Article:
Today Genevieve woke up with a cold so severe that by bedtime she was completely unable to nurse. I've had stuffed-up babies before, but never so stuffed-up they literally could not breathe--at ALL--while nursing. Poor Vivi latched on three times, trying valiantly to soothe her miserable self to sleep, but each time as the seconds ticked by she became increasingly panicked, kicking her legs and finally popping off to gasp for breath and then, in a truly heartbreaking display, crumple her little face into dismayed, confused tears. After the third try, over her wailing, I asked her, just to be sure, "Vivi, do you want to try any more nursing? Nursing, Vivi?" and all she could do was shake her head vehemently as the tears dripped down her cheeks. I put her to bed after a book and a lullaby, milk-less, sick, a total sad sack.
I haven't nursed now since 2 p.m., and I don't know what the morning will bring, so I guess I'm going to have to dig the trusty old breast pump out of the storage closet. The breast pump! Can you imagine? That old thing, now? Would you ever think, when you're plugging in that annoying contraption five million times a day to stock the freezer for your newborn, that you'd be needing its services at 15 months? No, because you'd never guess you'd end up with a baby so stubborn she won't drink cow's (or any other) milk and therefore you're it, mama, so get pumping; after all, at 15 months no doubt your breasts are so tired that if the baby skips a nursing they're liable to go Woo-hoo, we're finally off duty! and immediately halt all milk production in a frenzy of relief. Wouldn't you?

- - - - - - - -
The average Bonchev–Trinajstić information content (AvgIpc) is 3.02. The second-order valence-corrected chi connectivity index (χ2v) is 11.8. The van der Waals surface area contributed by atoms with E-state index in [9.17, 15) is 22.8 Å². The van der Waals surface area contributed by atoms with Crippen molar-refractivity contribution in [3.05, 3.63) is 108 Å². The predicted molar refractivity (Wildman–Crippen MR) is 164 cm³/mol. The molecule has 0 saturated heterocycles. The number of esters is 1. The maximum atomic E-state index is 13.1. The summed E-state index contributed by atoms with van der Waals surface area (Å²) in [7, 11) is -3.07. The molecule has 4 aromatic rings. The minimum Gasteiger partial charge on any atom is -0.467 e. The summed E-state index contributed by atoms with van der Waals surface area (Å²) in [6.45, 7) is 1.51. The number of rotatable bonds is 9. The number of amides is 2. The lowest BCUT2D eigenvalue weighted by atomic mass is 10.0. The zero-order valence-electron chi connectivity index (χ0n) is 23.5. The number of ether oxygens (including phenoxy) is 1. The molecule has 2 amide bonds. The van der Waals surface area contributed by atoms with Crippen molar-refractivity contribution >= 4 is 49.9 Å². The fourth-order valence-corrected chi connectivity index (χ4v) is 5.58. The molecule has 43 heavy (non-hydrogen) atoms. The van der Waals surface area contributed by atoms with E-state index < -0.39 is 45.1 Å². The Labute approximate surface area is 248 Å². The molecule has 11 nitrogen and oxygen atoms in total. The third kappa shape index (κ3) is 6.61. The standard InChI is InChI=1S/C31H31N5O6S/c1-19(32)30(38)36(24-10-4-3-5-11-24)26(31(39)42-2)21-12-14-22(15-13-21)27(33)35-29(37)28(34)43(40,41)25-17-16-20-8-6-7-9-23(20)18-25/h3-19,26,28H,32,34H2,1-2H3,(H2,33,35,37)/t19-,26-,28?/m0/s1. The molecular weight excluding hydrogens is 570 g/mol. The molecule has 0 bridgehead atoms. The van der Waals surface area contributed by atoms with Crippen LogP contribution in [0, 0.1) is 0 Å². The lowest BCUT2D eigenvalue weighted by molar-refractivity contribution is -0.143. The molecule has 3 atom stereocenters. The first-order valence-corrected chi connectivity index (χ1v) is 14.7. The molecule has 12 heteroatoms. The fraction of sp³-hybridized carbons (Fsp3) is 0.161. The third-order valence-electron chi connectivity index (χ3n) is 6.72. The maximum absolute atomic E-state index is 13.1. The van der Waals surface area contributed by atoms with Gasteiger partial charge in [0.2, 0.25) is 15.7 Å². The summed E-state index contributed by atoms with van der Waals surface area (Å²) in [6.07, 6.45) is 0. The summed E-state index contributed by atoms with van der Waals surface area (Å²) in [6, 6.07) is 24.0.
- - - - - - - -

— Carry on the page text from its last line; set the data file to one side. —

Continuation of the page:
Anyway, speaking of trials, before dinner I dragged my sorry self outside for a run, after two weeks off from working out. You know: last week was the holiday trip out of town, and the week before I couldn't leave the house without the babies because of Christopher being gone on his business trip. Also because of being comatose with exhaustion. There was that, too.
I'm a fairly passionate exerciser, but boy, after two weeks off I can sure see how people become sedentary. I felt like I had SO MUCH TIME to get things done when I wasn't also racing to fit a run or other workout session into my day. Seriously, I was a lot less stressed. But you know, I also recognize that when one is on the verge of entering a five-week period of gorging one's self (I mean, partaking of in moderation) on eggnog, pumpkin pie, fudge, candy canes, gingerbread men, and assorted Christmas cookies, it probably isn't the best time to give up all exercise. So, you know, I went for my run. With a fairly minimal amount of wheezing and limping. (Did I mention I have a major pinched nerve in my neck? That rendered me completely unable to move at 3 a.m. last Saturday? That required me to filch my mom's leftover Darvocet from a past root canal to get through the day? And that now I am simply refusing to acknowledge, because it is driving me crazy and listen, neck: I don't have TIME FOR A PINCHED NERVE, hear me?! Um, yeah, so...there's that.)
I feel like all this ridiculousness should add up to some kind of wise, reflective little lesson. Paralyzing pinched nerve, sick baby can't nurse, forcing yourself to do the hilly run after two weeks off, contemplating three more days of solo (and car-less!) parenting to come: doesn't it seem like there should be a takeaway moral in there somewhere? Maybe, "Persevere, tired breasts"? Or, "When you're throwing back the eggnog guilt-free, those sloggy runs will be worth it"? Or, "Suck it up, lady, there's still a lot of mothering to go, so soldier on"?
I don't know. But the breast pump is calling, so...soldier on.